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I read it in English in the United States, somewhere in the 1990s. I got it off of the big bookshelf in our family room, which means it could be a good bit older; some of the books were my Dad's. At the beginning, a young boy (maybe an early teen?) leaves his house, where he lives with his parent or parents, and takes a test to become a spaceship pilot for the military. Part of the test judges reaction speed, and he fails the test. He later learns (I think when he's approached by an agent of the government) that he "failed" because he has some sort of enhanced fortune that meant that he was actually giving the results before they could be displayed on the screen. At the time, I remember thinking that the book felt a bit like a Star Wars rip-off.

Years later, I read that one of the Star Wars books (probably now Legends) had Luke similarly failing the Imperial Academy test because he gave his answers too quickly, and it amused me that I was uncertain as to which had come first.

I don't remember anything concrete about the cover, although I have a general impression that it was white. Definitely futuristic. My impression was that the boy was wearing a white uniform for the testing and that the government agent who spoke to him had a grey beard, but I might be mixing bits of Star Wars in there.

  • Ender's Game? I'm not sure, because I haven't read it myself yet, but from what I've heard it seems to fit the description. – LarsW Jun 6 '16 at 15:31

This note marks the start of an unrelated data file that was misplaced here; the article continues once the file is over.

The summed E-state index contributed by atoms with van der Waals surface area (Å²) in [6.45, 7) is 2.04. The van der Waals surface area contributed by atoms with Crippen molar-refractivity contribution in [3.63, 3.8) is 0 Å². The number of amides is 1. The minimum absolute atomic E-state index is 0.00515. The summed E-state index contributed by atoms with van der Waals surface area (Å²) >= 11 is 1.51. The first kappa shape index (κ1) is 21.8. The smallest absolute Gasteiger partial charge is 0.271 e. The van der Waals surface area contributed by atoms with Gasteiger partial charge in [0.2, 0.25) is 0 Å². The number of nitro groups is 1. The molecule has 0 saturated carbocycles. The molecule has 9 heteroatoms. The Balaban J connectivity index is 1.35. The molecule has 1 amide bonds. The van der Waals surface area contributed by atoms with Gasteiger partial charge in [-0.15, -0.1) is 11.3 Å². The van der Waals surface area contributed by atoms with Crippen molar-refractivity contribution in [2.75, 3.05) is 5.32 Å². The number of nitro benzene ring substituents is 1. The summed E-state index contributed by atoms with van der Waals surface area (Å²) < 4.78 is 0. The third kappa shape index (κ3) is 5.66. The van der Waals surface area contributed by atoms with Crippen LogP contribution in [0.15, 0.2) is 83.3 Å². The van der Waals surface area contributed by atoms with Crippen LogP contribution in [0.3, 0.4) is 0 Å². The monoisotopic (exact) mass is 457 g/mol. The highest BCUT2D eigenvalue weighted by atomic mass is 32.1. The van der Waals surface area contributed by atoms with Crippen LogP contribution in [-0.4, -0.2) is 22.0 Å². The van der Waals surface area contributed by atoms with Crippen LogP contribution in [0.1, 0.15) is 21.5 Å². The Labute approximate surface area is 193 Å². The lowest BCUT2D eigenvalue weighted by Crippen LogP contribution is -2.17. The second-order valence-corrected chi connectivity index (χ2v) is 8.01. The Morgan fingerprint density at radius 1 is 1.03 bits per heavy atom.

• No. I've read that and it doesn't really fit on any count other than there being a child, space travel, and tests. – FuzzyBoots Jun 6 '16 at 15:57
  • Well, those were the only parts I actually knew. I guess it doesn't fit with "Star Wars rip-off" and as far as I know, he didn't leave and take a test, but was taken away. – LarsW Jun 6 '16 at 16:42
  • I don't know the answer but it sounds similar to a series that I read a while ago. This was set in post-apocalyptic USA and large urban areas were all underground, but in the wilds were mutant humans who had patchwork colored skins. Overland "trains" connected them and the protagonist trained as a pilot of small electric powered plane that was launched from these "trains". The "luck" part of the training was shown very early in the first book. Later books allude that he might be mutant himself but not appear mutant. I was actually looking for that series this week myself. – Peter M Jun 6 '16 at 17:27
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+250

Could this be Starluck, by Donald Wismer?

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The above is my first science fiction novel. It is based on the idea that luck is an objective quality that can be developed and possibly increased. I wrote the book before I read Larry Niven's Ringworld -- honest. Our young man hero is identified by the Emperor's government as being preternaturally lucky and therefore a long term threat. He is targeted for elimination but luckily escapes and joins an interstellar circus. He travels about the galaxy, learns martial arts, discovers he is a part of a rebel group and eventually confronts the Emperor.

  • That looks very, very familiar, the cover at Goodreads (goodreads.com/book/show/1709090.Starluck) even moreso. I've requested a copy through the library, but I think this is it! – FuzzyBoots Jun 6 '16 at 17:19
  • @FuzzyBoots Fwiw, I remember reading it as a kid and also thinking it was a ripoff of Star Wars, especially with the rebellion against the evil emperor, rare magic power, and martial arts training. I also remember the odd detail of a planet named "L. Redbone," I guess the author was a blues fan. – Milo P Jun 6 '16 at 17:26
  • Poking through the reviews, he also apparently named all of the starships after locations in Maine, his home state. :) – FuzzyBoots Jun 6 '16 at 17:28

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